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BACKGROUND

On the 3^3, many people use variants of a 3-cycle of edges,

more-or-less as follows:

let Rs = Right slice = R'L + roll cube so front is up

T (for tri-cycle?) = Rs U2 Rs' U2 = (UF,DF,UB) to cycle 3 edges on a slice

Some people use it in the form R2 D' - T - D R2 = (UF,UR,UB) to get 3 on a face, without

flips, and some use

Rs' U - T - U' Rs = Rs' U Rs U2 Rs' U Rs = (UF,LU,RU)

for 3 on a face, with flips, since it saves a move due to

U2 U' = U. END BACKGROUND

Now, this move, when transferred to the 4^3, seems to be the basis

of both Richard Pavelle's "S" move of 16-May, and Bernie Cosell's "M"

move of 17-May (Bernie using a left slice version of the third form).

The move Roger Frye describes on 7-June is also the same as this

(re-oriented to a different face), and so is the "quite long" tool I

use. To move only edges requires S3, and to move only centers

requires S5!!! I still would like a "nice" (preferably short) center

pair move.

SPOILER SPOILER SPOILER

We have now several 3-cycles:

(UBl,UFr,LDf) = U2 f' D f - U2 f' D' f (from Minh Thai's book) (UFl,BUl,RUb) = l' - R U R' U' - l - U R U' R' (Minow, 6-June) (RDf,URf,UFl) = R' d R - U' - R' d R - U (Frye, 7-June)

Note that all of these have corresponding 3-cycles of centers, by

simply substituting a slice for its' corresponding edge in each of the

moves. For instance, in Thai, substitute d for D; in Minow, r for R,

etc. There is also a version which cycles an edge an center together,

by rotating the appropriate face and slice together.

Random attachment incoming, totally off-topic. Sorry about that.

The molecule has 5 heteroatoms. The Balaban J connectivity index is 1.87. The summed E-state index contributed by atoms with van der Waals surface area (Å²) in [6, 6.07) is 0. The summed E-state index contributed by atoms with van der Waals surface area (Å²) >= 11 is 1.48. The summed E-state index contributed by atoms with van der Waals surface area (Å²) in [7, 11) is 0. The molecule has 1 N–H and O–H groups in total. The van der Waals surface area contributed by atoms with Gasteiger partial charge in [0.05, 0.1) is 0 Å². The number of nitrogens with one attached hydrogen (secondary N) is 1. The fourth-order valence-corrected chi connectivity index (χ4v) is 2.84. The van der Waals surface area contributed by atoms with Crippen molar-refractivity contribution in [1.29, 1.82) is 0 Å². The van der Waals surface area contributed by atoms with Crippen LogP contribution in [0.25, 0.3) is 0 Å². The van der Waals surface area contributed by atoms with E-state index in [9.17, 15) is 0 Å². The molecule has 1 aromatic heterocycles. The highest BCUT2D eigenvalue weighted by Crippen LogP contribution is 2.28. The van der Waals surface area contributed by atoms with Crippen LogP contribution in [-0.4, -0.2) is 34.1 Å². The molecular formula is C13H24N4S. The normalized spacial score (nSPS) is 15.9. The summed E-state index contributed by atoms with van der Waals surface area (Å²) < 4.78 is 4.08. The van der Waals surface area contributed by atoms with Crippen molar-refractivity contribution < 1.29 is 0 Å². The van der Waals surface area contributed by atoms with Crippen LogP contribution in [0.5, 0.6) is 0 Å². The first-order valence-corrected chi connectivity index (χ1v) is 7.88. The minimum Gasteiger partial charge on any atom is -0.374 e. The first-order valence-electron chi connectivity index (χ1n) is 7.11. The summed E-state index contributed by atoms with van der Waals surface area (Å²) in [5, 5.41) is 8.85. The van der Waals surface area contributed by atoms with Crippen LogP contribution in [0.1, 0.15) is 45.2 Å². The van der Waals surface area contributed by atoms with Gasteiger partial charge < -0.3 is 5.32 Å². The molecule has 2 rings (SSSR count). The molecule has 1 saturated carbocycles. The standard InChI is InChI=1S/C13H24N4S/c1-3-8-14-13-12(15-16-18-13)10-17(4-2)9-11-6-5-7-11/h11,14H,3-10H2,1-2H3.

In fact, it looks as though any simple move on the 4^3 will have a

left and right version, a forward and back version, and a slice and

edge version or two, along with combinations of these. Is there any

way to put these into a canonical form so we can recognize related

moves? What about canonical form on the 3^3?

One more spoiler: to switch opposite centers (all 4 cubies):

(F,B) = (r2 U2 l2 U2)3.

END SPOILER END SPOILER END SPOILER

Can the notation be usefully extended so as to talk about UB as

the pair of upper back edges, F as the front 4 center cubies, and Fu

as the upper two of F, etc. It might make notating the permutations

easier. Is there any notation to make various repeats easier; for

instance, some expansion of "squared" to indicate "primed"

(commutator) type repeat, or a repeat with all quarter twists in the

opposite direction. Maybe ( )2 means repeat; ( )i2 means repeat

with sub-parts "primed", and ( )-2 repeats with qtws opposite. The

purpose is to try to make it more obvious what each move is really

doing, and to be able to compare moves easier.

Has anybody given any thought to notation the 5^3?

By the way, if Bill Mann is listening, would you describe your

transform (mentioned by Edmond on 23-May)?

--- Stan

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